This year has been another banner year for the stock market as the economy rebounds from the pandemic. We’ve also seen the rise, and sometimes fall, of so-called “meme” stocks. And, of course, we’ve seen tremendous volatility in cryptocurrencies, such as Bitcoin.
It may seem like a lot to process – and it is – but to provide some perspective, I’ll take a step back and share a personal story.
My elder son, Walter, got his first job this summer. He’s 15. It’s not that he hasn’t worked before – he’s done lawn mowing, snow shoveling and other work for folks in our community. And, unfortunately last summer many businesses were still closed while others were not hiring young kids. This summer he worked as a lifeguard at a local pool, which was an ideal first job for him since he’s a competitive swimmer.
When Walter received his first paycheck, I took the opportunity to share some lessons about personal finance. For example, as a young person, there’s probably nothing better you can do than save some of your paycheck and fund a Roth IRA. He would never have to pay taxes on the investment gains as they accumulate over hopefully many decades. (But if he were to cash out of the Roth IRA prior to age 59 ½, he could get hit with a tax bill and a penalty on any gains in the account. Also, a Roth IRA must be funded out of earned income – a parent or other relative can’t gift the money. See Roth IRA Retirement Accounts | Thrivent (thriventfunds.com.)
At Thrivent, we take a long-term view of investing. We’re investors and not short-term traders. We invest in companies we believe in for the longer term. But this is where the current market environment can make it challenging to pass along this approach to investing, whether to a teenager or to the many adults with whom I speak.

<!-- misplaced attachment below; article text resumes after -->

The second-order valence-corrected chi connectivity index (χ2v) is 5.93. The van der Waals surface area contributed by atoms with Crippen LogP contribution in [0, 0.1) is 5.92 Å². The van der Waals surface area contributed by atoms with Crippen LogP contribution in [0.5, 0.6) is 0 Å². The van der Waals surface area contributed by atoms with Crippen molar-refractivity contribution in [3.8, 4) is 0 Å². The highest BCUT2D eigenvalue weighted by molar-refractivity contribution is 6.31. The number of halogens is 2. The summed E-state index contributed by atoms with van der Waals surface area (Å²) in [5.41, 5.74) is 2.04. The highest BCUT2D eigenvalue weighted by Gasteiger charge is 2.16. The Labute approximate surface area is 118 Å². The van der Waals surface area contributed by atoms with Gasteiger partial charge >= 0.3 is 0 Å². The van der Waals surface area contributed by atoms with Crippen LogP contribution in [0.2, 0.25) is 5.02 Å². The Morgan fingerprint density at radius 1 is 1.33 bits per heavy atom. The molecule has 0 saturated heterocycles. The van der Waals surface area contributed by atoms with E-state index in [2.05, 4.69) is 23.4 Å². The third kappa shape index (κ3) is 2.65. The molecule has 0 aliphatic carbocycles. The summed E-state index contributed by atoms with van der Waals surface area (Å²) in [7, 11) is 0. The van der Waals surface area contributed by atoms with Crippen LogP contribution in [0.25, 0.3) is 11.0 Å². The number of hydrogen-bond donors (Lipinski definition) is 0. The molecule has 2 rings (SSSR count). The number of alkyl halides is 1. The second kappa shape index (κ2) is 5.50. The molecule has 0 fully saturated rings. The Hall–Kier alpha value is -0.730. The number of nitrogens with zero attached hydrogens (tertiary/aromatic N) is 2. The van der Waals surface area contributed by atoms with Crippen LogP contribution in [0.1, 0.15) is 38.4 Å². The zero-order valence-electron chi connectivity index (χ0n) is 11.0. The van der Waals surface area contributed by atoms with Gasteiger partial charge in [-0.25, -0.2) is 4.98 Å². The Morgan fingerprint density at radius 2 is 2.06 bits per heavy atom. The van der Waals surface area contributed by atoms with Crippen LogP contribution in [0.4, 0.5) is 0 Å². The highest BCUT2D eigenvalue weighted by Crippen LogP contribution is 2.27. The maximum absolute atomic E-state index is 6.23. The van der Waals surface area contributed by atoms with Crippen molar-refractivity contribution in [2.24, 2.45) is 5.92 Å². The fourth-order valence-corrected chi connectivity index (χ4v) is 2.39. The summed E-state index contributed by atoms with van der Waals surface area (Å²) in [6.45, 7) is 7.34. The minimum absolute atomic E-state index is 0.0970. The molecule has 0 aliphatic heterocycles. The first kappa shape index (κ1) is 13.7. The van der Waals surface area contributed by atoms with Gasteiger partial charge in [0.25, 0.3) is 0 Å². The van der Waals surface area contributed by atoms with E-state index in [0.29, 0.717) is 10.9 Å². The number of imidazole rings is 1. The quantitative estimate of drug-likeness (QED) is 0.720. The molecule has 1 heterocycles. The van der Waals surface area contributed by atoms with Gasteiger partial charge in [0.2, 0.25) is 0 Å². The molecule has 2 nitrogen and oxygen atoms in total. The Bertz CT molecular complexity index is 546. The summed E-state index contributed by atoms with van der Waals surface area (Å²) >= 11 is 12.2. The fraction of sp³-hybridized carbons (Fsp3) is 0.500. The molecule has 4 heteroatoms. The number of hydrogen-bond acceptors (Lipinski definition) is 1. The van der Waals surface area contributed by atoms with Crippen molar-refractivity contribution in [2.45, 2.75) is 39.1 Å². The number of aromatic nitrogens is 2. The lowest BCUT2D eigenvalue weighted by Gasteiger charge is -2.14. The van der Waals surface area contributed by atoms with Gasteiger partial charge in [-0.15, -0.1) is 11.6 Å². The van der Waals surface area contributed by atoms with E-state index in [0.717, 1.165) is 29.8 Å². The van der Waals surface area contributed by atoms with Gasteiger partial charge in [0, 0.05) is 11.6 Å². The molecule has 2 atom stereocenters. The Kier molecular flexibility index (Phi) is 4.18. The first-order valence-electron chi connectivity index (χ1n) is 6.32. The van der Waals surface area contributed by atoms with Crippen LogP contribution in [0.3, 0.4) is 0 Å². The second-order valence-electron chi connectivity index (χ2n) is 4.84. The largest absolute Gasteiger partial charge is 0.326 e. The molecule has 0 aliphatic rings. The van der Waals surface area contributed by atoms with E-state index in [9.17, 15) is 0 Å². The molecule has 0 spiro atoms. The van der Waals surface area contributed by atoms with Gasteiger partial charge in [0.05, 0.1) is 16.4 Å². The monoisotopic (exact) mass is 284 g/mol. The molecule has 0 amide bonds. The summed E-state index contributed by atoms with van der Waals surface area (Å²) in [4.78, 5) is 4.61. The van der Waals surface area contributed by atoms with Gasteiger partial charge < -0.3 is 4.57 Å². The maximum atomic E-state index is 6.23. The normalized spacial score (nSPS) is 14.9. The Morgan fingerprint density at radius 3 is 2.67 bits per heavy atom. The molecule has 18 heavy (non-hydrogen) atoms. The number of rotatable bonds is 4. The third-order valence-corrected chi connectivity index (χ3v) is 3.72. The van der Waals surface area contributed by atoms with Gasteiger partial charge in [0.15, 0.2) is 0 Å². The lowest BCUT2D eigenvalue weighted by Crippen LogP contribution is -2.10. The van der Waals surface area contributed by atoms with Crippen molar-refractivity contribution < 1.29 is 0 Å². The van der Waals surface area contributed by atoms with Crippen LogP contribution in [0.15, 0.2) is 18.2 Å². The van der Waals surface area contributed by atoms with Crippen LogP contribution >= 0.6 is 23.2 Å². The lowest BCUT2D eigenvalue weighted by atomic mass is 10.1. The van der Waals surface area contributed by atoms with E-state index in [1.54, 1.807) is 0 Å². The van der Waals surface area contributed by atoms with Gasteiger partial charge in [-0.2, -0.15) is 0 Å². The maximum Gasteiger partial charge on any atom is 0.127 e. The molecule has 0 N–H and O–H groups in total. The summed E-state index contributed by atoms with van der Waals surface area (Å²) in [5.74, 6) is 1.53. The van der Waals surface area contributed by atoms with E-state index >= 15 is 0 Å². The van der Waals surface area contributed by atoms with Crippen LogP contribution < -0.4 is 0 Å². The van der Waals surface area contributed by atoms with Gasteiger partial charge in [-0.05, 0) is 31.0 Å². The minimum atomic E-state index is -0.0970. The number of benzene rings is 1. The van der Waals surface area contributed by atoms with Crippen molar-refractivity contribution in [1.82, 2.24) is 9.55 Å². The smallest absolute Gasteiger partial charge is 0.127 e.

“Did you hear about Emily? She made a bunch of money investing in cryptocurrency.” Or, “my friend Jose bought GameStop options and now he’s rich!” In many cases, I suspect that the results have been exaggerated, but there’s no question that when one invests in a highly volatile asset, there is the potential for high returns (and big losses).
The lesson I’d like to teach Walter is not to gamble or expect to strike it rich overnight. The odds of achieving one’s goals are a lot higher over a longer time period, but it’s a natural temptation to want things now.
I’m not saying, however, that one shouldn’t take investment risk. Most folks would benefit from working with their financial advisor to determine the level of risk that is appropriate for them. My caution about making large bets in highly volatile assets isn’t to say that one shouldn’t take investment risk, but rather that if one is going to take a given level of risk, it would be more effective over the long term to take such risk in a diversified portfolio.
Walter has an investment horizon of, I would hope, 70 years or more. He should take quite a bit of investment risk with his little nest egg (assuming he actually listens to me and saves some). At Thrivent, we spend a lot of time, energy and resources and have entire teams of people who manage investment risk.
I won’t go into all the quantitative details of measuring investment risk, but as a long-term investor, I would personally prefer to take my investment risk by buying stock in companies we like that are growing (but carry risks and might not be the winners in their space) or companies that we believe are undervalued or unappreciated. (These “value” stocks have risk as well.)
By not making a big short-term bet, an investor can actually take more long-term risk and have the potential for attractive outcomes. Even if an investor has a “quick win” by flipping a meme stock or other asset, that investor would still need to figure out how best to reinvest those proceeds. How many times do you want to flip a coin or otherwise make a binary bet? I’d much rather bet on a diversified portfolio that has a risk level that is appropriate for me and take those returns over the long term.
So, what is the message I want my son to learn as he works his first job? Don’t try to get rich quickly. That can work, but very rarely. There are no guarantees in investing, but achieving your financial goals in a disciplined manner over time gives you much better odds – even in the type of environment we’ve had this year when a lot of assets seem frothy.
At Thrivent, our team of over 100 investment professionals appreciates the confidence our shareholders have placed in us, and we take that trust very seriously. Our goal is to provide our shareholders with a long-term path to wealth – rather than to try to rack up rapid returns through speculative trades, which often tends to backfire. We believe that a steady, diversified, and carefully executed strategy is the smoothest path to wealth over the long term.